Microsoft killing Surface line is just a 'tabloid rumor'


Even though Microsoft is not making a lot of money by selling Surface devices, it is hard to imagine that the PC line will be put out to pasture by 2019 because of it, as some top industry executives believe. It plays too big of a role in the PC ecosystem to be killed off.

As I explained in the article discussing those claims, we should not look at Surface "as a standalone effort, but rather as part of a long-term strategy" through which "Microsoft is not only making high-end Windows devices more attractive, it is also encouraging its partners to come up with better designs." Unsurprisingly, my view is mirrored by Surface chief Panos Panay, who calls those claims the "tabloid rumor of the week."

The Surface line, even though it had a rocky start, has reshaped the PC market. It defined what a productivity-oriented tablet should be, turned Windows into a relevant player in this market, and even drove Apple to compete in this space with the iPad Pro. As Panay explained to Business Insider, Surface's importance extends past selling tablets.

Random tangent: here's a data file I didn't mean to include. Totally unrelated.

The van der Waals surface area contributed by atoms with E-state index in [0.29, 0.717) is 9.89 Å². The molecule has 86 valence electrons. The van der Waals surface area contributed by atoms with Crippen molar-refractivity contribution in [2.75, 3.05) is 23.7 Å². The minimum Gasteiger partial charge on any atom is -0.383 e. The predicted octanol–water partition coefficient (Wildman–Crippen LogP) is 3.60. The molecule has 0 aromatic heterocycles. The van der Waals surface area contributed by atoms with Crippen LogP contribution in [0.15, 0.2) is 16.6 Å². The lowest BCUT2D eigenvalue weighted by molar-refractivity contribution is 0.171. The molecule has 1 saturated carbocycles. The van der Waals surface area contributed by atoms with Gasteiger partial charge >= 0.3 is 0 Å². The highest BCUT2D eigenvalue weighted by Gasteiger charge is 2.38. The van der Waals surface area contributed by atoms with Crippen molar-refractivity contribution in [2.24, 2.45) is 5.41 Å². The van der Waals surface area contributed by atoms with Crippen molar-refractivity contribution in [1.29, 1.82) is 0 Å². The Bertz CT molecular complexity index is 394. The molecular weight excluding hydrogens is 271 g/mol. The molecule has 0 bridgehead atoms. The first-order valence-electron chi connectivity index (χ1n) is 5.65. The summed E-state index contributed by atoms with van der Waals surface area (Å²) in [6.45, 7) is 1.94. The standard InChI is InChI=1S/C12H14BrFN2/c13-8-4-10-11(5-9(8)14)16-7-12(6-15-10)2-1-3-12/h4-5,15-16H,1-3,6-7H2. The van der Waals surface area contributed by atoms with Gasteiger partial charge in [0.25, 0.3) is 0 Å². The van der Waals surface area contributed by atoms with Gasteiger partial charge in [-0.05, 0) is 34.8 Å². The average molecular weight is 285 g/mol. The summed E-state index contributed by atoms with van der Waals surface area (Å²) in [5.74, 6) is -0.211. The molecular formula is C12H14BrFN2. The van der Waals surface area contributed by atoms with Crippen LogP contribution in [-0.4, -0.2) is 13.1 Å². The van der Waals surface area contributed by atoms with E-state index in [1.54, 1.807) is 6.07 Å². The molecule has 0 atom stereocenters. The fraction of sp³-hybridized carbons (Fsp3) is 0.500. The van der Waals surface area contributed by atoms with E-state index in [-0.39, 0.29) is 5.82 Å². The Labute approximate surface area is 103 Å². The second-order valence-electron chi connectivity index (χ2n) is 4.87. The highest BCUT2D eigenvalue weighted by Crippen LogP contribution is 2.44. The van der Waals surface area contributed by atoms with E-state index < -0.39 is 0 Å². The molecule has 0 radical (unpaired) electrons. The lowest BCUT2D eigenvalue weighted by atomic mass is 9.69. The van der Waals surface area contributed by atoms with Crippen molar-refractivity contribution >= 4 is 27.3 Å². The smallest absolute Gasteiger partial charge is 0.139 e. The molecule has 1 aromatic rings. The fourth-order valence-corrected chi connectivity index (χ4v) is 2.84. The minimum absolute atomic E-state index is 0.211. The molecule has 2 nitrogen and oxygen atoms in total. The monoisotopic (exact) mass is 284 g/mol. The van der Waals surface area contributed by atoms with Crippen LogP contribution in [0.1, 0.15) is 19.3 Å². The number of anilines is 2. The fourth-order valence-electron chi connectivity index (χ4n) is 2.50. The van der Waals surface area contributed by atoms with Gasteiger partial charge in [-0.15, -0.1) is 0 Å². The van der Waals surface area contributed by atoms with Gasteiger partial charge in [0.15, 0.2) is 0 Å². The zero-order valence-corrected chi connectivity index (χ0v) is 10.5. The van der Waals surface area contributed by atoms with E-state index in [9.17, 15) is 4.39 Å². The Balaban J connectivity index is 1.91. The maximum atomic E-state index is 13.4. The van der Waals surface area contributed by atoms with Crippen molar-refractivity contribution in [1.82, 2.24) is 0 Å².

Panay wants to make it clear that Microsoft is in it for the long run, adding that not even the huge $900 million write-off from the early days put a dent in its Surface plans. "There was no loss of confidence. There was a real belief in how we can change the world."

Panay says that the improvements that Microsoft has made through the Surface line, like the better accuracy and speed of the Surface Pen, have made their way into Windows 10, so that its partners can take advantage of its work as well. And that, in turn, benefits Windows users, who have access to higher quality software and better hardware support.

It is easy to ignore those things and focus solely on the numbers you can pull from a Microsoft earnings report, but, fact of the matter is, without the Surface line there wouldn't be as many solid Windows devices as there are today. Microsoft has raised the bar, and this is hard to argue against, iteration to iteration, helping its partners push the envelope and appeal to a wider range of consumers too.

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